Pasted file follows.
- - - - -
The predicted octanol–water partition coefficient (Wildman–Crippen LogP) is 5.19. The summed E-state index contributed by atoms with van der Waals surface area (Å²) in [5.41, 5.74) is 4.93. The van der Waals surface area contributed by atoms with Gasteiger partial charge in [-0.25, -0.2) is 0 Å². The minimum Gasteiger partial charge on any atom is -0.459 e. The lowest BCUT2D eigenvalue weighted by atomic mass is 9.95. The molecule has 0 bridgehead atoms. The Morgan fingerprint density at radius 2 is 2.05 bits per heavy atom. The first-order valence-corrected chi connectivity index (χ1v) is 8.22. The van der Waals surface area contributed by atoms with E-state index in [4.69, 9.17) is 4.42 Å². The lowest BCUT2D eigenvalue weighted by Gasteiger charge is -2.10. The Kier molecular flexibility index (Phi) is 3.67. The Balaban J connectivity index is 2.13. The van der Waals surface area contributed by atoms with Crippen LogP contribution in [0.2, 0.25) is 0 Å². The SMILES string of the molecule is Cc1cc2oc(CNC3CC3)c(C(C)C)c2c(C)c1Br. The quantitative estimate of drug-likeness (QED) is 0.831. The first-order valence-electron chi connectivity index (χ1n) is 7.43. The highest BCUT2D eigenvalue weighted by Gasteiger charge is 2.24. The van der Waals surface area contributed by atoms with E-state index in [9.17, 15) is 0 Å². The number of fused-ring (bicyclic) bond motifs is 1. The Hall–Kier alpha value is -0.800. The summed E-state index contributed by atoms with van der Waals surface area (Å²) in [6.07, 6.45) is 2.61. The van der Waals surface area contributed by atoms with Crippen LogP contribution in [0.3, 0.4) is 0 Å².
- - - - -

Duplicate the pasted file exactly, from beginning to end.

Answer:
The predicted octanol–water partition coefficient (Wildman–Crippen LogP) is 5.19. The summed E-state index contributed by atoms with van der Waals surface area (Å²) in [5.41, 5.74) is 4.93. The van der Waals surface area contributed by atoms with Gasteiger partial charge in [-0.25, -0.2) is 0 Å². The minimum Gasteiger partial charge on any atom is -0.459 e. The lowest BCUT2D eigenvalue weighted by atomic mass is 9.95. The molecule has 0 bridgehead atoms. The Morgan fingerprint density at radius 2 is 2.05 bits per heavy atom. The first-order valence-corrected chi connectivity index (χ1v) is 8.22. The van der Waals surface area contributed by atoms with E-state index in [4.69, 9.17) is 4.42 Å². The lowest BCUT2D eigenvalue weighted by Gasteiger charge is -2.10. The Kier molecular flexibility index (Phi) is 3.67. The Balaban J connectivity index is 2.13. The van der Waals surface area contributed by atoms with Crippen LogP contribution in [0.2, 0.25) is 0 Å². The SMILES string of the molecule is Cc1cc2oc(CNC3CC3)c(C(C)C)c2c(C)c1Br. The quantitative estimate of drug-likeness (QED) is 0.831. The first-order valence-electron chi connectivity index (χ1n) is 7.43. The highest BCUT2D eigenvalue weighted by Gasteiger charge is 2.24. The van der Waals surface area contributed by atoms with E-state index in [9.17, 15) is 0 Å². The number of fused-ring (bicyclic) bond motifs is 1. The Hall–Kier alpha value is -0.800. The summed E-state index contributed by atoms with van der Waals surface area (Å²) in [6.07, 6.45) is 2.61. The van der Waals surface area contributed by atoms with Crippen LogP contribution in [0.3, 0.4) is 0 Å².